Why Pay More for Oysters with Names?

Seeing Gulf oysters sold by place names has long been a dream of mine. So the oyster panel discussion and the tasting at Gaido’s we did at the Foodways Texas symposium in Galveston was literally a dream come true. The tasting has created a lot of interest among oyster lovers. Select oysters from Pepper Grove, one of the most famous Galveston reefs, are already being sold in boxes by Jeri’s Seafood. You can sample them at Reef, Branch Water Tavern, Bootsie’s and other top restaurants this weekend. Word is that they will also start appearing in the seafood case at Central Market sometime soon.

A recent post about these oysters titled “An Oyster by Any Other Name” by my friend Katharine Shilcutt at the Houston Press “Eating Our Words” blog drew a lot of negative comments. In short, many thought the oyster by place name thing was a marketing scam. Why would you pay more for the same oysters sorted by reef? And what guarantee do you have they really came from that reef?

If you read my book, Sex, Death & Oysters, you know that I am the biggest skeptic there is when it comes to oyster place names. Oysters finished in the Belon river account for a tiny percent of all the “Belon oysters” sold in France. Many of the oysters called Belons began their lives in Irish waters.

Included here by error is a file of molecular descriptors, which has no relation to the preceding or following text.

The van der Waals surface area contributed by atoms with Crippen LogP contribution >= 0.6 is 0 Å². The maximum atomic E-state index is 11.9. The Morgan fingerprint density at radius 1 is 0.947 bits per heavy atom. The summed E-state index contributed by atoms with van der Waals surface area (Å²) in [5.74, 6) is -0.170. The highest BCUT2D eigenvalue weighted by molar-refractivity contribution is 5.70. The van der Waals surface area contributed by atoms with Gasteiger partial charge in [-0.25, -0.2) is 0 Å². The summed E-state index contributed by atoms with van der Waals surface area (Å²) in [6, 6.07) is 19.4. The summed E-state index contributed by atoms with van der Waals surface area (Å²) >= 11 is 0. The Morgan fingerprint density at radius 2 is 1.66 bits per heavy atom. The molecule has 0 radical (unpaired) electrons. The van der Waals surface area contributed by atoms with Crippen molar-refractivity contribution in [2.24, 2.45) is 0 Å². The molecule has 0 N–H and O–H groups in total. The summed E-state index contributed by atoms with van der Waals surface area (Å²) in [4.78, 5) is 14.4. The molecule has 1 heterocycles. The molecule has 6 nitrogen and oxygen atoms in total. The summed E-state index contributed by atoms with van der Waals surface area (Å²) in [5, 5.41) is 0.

The East Coast uses Texas oysters the way France uses Irish oysters–to hoodwink consumers. Reef names like Pepper Grove and Ladies’ Pass that were common in Galveston restaurants in the 1800s disappeared because oystermen made more money shipping commodity oysters to restaurants in Maryland and Virginia. They don’t care about Galveston reef names over there because the customers think they are eating oysters from Chesapeake Bay.

Selling oysters by place names helps people understand what they are eating. It’s easy to find out where an oyster came from–raw oysters are required by Federal law have a tag attached that specifies the date and exact place of harvest. It would be difficult to pass off fake Pepper Grove oysters on consumers with this kind of info on the bag tag. And nobody is going to risk losing their business by putting fraudulent information on the Federal bag tag.

Here’s the big picture: We lost a lot more than just the reef names when we started selling Gulf oysters as a commodity product. We removed the incentive for Gulf oystermen to put quality oysters into half shell bags.

Allow me to explain. The one bushel sacks that come off an oyster lug are called “boat sacks.” I bought one once because I thought I was getting a bargain. You get around 220 oysters in an 80 pound boat sack versus 100 oysters in the standard retail sack. But you also get a lot of oysters stuck together in clusters, oysters covered with mussels, tiny oysters, misshapen oysters and oysters with weird shells. They are also filthy. Go buy a boat sack at an oyster dock and check it out.

IQF oysters on the half shell